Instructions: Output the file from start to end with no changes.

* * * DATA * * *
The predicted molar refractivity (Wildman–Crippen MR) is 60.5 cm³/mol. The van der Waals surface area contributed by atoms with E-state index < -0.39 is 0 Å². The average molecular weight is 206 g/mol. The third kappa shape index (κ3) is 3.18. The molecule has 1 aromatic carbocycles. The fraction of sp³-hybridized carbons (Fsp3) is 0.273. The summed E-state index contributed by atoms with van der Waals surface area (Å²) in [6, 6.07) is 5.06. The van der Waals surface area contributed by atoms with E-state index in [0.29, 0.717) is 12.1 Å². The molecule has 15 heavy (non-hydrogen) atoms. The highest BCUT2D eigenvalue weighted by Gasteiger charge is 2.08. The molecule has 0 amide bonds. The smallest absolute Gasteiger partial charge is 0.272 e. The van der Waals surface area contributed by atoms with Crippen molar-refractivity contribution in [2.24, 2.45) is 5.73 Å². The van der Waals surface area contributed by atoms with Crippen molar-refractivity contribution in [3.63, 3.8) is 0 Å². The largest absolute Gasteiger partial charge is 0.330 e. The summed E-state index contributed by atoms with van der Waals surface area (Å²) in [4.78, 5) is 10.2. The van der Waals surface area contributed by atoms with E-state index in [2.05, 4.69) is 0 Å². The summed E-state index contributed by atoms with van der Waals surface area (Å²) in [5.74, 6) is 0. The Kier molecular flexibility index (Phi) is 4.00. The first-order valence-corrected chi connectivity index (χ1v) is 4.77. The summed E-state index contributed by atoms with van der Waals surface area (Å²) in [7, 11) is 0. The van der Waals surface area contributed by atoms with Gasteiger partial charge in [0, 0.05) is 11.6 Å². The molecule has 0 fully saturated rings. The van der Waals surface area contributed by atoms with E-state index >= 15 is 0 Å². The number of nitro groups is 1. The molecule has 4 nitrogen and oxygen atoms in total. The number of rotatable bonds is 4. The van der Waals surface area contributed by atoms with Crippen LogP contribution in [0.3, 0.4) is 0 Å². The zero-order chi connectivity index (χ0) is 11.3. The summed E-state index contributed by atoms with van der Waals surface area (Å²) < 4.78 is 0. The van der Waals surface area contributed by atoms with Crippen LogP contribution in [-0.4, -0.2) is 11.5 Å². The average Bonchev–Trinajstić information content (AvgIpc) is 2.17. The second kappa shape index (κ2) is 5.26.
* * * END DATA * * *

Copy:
The predicted molar refractivity (Wildman–Crippen MR) is 60.5 cm³/mol. The van der Waals surface area contributed by atoms with E-state index < -0.39 is 0 Å². The average molecular weight is 206 g/mol. The third kappa shape index (κ3) is 3.18. The molecule has 1 aromatic carbocycles. The fraction of sp³-hybridized carbons (Fsp3) is 0.273. The summed E-state index contributed by atoms with van der Waals surface area (Å²) in [6, 6.07) is 5.06. The van der Waals surface area contributed by atoms with E-state index in [0.29, 0.717) is 12.1 Å². The molecule has 15 heavy (non-hydrogen) atoms. The highest BCUT2D eigenvalue weighted by Gasteiger charge is 2.08. The molecule has 0 amide bonds. The smallest absolute Gasteiger partial charge is 0.272 e. The van der Waals surface area contributed by atoms with Crippen molar-refractivity contribution in [2.24, 2.45) is 5.73 Å². The van der Waals surface area contributed by atoms with Crippen molar-refractivity contribution in [3.63, 3.8) is 0 Å². The largest absolute Gasteiger partial charge is 0.330 e. The summed E-state index contributed by atoms with van der Waals surface area (Å²) in [4.78, 5) is 10.2. The van der Waals surface area contributed by atoms with E-state index in [2.05, 4.69) is 0 Å². The summed E-state index contributed by atoms with van der Waals surface area (Å²) in [5.74, 6) is 0. The Kier molecular flexibility index (Phi) is 4.00. The first-order valence-corrected chi connectivity index (χ1v) is 4.77. The summed E-state index contributed by atoms with van der Waals surface area (Å²) in [7, 11) is 0. The van der Waals surface area contributed by atoms with Gasteiger partial charge in [0, 0.05) is 11.6 Å². The molecule has 0 fully saturated rings. The van der Waals surface area contributed by atoms with E-state index >= 15 is 0 Å². The number of nitro groups is 1. The molecule has 4 nitrogen and oxygen atoms in total. The number of rotatable bonds is 4. The van der Waals surface area contributed by atoms with Crippen LogP contribution in [0.3, 0.4) is 0 Å². The zero-order chi connectivity index (χ0) is 11.3. The summed E-state index contributed by atoms with van der Waals surface area (Å²) < 4.78 is 0. The van der Waals surface area contributed by atoms with Crippen LogP contribution in [-0.4, -0.2) is 11.5 Å². The average Bonchev–Trinajstić information content (AvgIpc) is 2.17. The second kappa shape index (κ2) is 5.26.